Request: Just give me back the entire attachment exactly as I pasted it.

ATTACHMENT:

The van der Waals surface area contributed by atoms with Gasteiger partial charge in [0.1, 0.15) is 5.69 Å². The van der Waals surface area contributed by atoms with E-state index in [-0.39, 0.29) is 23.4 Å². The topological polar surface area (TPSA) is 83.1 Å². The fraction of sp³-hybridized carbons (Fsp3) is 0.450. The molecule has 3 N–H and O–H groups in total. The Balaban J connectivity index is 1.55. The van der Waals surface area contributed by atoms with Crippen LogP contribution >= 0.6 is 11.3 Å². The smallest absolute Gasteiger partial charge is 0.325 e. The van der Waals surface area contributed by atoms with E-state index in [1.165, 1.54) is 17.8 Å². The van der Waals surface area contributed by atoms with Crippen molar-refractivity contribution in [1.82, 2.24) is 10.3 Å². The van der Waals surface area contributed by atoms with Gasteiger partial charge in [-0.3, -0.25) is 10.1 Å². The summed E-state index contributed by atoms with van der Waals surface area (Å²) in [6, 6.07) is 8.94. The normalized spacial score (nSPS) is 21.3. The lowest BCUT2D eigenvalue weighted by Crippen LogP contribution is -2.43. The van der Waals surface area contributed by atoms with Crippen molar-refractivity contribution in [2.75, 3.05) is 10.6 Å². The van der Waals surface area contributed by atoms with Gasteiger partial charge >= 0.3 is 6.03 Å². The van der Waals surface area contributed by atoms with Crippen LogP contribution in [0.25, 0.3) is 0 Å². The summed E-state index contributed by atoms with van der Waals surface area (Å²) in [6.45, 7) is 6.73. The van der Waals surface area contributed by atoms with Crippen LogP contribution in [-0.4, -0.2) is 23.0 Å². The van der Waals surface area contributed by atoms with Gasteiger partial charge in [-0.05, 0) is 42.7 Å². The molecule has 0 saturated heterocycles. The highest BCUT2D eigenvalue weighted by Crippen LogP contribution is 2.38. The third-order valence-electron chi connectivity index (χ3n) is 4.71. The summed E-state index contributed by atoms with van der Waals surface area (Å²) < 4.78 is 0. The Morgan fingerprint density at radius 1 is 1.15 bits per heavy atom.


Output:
The van der Waals surface area contributed by atoms with Gasteiger partial charge in [0.1, 0.15) is 5.69 Å². The van der Waals surface area contributed by atoms with E-state index in [-0.39, 0.29) is 23.4 Å². The topological polar surface area (TPSA) is 83.1 Å². The fraction of sp³-hybridized carbons (Fsp3) is 0.450. The molecule has 3 N–H and O–H groups in total. The Balaban J connectivity index is 1.55. The van der Waals surface area contributed by atoms with Crippen LogP contribution >= 0.6 is 11.3 Å². The smallest absolute Gasteiger partial charge is 0.325 e. The van der Waals surface area contributed by atoms with E-state index in [1.165, 1.54) is 17.8 Å². The van der Waals surface area contributed by atoms with Crippen molar-refractivity contribution in [1.82, 2.24) is 10.3 Å². The van der Waals surface area contributed by atoms with Gasteiger partial charge in [-0.3, -0.25) is 10.1 Å². The summed E-state index contributed by atoms with van der Waals surface area (Å²) in [6, 6.07) is 8.94. The normalized spacial score (nSPS) is 21.3. The lowest BCUT2D eigenvalue weighted by Crippen LogP contribution is -2.43. The van der Waals surface area contributed by atoms with Crippen molar-refractivity contribution in [2.75, 3.05) is 10.6 Å². The van der Waals surface area contributed by atoms with Gasteiger partial charge >= 0.3 is 6.03 Å². The van der Waals surface area contributed by atoms with Crippen LogP contribution in [0.25, 0.3) is 0 Å². The summed E-state index contributed by atoms with van der Waals surface area (Å²) in [6.45, 7) is 6.73. The van der Waals surface area contributed by atoms with Crippen LogP contribution in [-0.4, -0.2) is 23.0 Å². The van der Waals surface area contributed by atoms with Gasteiger partial charge in [-0.05, 0) is 42.7 Å². The molecule has 0 saturated heterocycles. The highest BCUT2D eigenvalue weighted by Crippen LogP contribution is 2.38. The third-order valence-electron chi connectivity index (χ3n) is 4.71. The summed E-state index contributed by atoms with van der Waals surface area (Å²) < 4.78 is 0. The Morgan fingerprint density at radius 1 is 1.15 bits per heavy atom.